It's a sentiment which carries through to his conclusion, where he points out that Criterion's track record with DLC means we can safely expect more to come from the game.

"It's stuffed with content but rarely for the sake of it, and knowing Criterion it will be handsomely supported for months to come, even though it's already the best pure arcade racing game since Burnout Paradise. For Need for Speed, it's a return to critical form to match, justify and potentially expand the series' enduring popularity."

The Burnout comparison proves to hard to resist for Nick Chester at Destructoid too, who opens his 9.5/10 assessment by emphatically identifying the shared genetics of the two titles.

"Let's get it out of the way right now - Need for Speed: Hot Pursuit feels and plays like a Burnout title in almost everything but its name. Hot Pursuit tries to straddle a thin line between realistic car handling and accessible arcade racing, and while it definitely nails it, it's unquestionably closer to the latter."

Like many other reviewers, Chester is full of praise for Hot Pursuit's Autolog system, which replaces leaderboards to automatically trash talk friends who've been playing the game, removing the need to hunt through tables to discover your relative positions.

"But where Criterion really takes things to the next level is the game's social aspects, which truly bring Hot Pursuit to life like no other racer. The key is the game's 'Autolog,' a consistent experience that has you competing with your friends 24/7, constantly keeping you up to date with their game progress, their most recent records, goals obtained, and more. It's an absolutely seamless setup that easily lets you compare event results in an elegant and streamlined way."

"I found myself pushing my records higher and higher, replaying events that I normally wouldn't have if Hot Pursuit didn't offer such a sophisticated competitive environment," he continues.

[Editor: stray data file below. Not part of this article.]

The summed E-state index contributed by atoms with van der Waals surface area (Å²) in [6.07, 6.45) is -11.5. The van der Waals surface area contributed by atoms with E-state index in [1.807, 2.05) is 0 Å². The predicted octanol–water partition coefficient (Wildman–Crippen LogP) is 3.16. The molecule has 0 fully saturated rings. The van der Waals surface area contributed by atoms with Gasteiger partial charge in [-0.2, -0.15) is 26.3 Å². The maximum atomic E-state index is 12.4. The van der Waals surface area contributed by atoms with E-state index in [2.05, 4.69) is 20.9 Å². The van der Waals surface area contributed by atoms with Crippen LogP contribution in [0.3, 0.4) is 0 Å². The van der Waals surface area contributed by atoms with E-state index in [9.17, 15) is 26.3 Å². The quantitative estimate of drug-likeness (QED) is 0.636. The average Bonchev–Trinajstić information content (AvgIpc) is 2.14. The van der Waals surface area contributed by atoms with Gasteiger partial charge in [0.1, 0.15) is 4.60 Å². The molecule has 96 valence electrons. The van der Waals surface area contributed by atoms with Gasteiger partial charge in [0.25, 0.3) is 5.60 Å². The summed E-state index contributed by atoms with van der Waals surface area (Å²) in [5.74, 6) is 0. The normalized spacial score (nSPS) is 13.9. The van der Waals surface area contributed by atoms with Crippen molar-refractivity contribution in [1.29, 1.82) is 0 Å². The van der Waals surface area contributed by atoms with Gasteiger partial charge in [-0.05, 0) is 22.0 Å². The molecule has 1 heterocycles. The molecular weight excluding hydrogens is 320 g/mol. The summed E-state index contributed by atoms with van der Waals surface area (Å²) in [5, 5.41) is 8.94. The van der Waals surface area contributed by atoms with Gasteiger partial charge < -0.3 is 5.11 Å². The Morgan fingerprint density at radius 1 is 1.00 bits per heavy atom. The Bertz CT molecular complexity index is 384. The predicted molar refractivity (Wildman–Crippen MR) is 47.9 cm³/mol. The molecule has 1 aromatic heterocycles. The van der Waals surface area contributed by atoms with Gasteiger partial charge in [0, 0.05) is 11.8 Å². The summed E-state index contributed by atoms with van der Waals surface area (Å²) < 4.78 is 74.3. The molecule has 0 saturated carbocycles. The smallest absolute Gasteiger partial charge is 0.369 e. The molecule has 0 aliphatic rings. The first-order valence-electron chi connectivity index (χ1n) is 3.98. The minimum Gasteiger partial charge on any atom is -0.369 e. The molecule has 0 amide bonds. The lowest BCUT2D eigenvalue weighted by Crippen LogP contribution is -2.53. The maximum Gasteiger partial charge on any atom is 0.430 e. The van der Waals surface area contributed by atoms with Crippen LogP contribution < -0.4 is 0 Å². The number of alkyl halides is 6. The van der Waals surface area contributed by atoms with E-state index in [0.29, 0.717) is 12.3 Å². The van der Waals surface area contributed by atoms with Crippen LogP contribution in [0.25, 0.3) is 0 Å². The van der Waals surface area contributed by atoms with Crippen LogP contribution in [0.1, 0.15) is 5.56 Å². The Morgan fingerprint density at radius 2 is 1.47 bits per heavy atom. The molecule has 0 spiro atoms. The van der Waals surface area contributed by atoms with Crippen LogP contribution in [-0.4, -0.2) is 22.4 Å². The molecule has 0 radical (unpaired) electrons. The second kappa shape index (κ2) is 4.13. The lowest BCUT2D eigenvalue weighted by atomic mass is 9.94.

His conclusion is unswerving, offering a level of unmitigated praise rarely witnessed on the pages of Destructoid.

"Criterion hasn't rebooted the Need for Speed series, instead taking classic key elements and injecting them with new life for the current generation. It delivers a near-perfect competitive experience, in a way that few games - racing or otherwise - can. Hot Pursuit is not only a defining moment for the series, but for arcade-style racing, period."

The consensus seems to be that it's online where Hot Pursuit shines brightest, and although the lack of offline multiplayer is a disappointment, for Joystiq's Randy Nelson the brilliance of the online modes more than makes up for it.

"And that's where Hot Pursuit really shines for me - the online competition. The Hot Pursuit mode itself is just fantastic when played online against (and with) real people. There's a surprisingly deep level of strategy involved, but mostly a whole lot of fun. It really is something that feels infinitely replayable; digging its hooks in and not letting you go.

"Need for Speed: Hot Pursuit may have been a late entrant into the race, but it both grabs the chequered flag for this year and may set a land speed record for this entire class of racer," he concludes, before awarding full marks of five stars.

More reviews of Need For Speed: Hot Pursuit can be found at Kikizo, Games Radar and 1Up.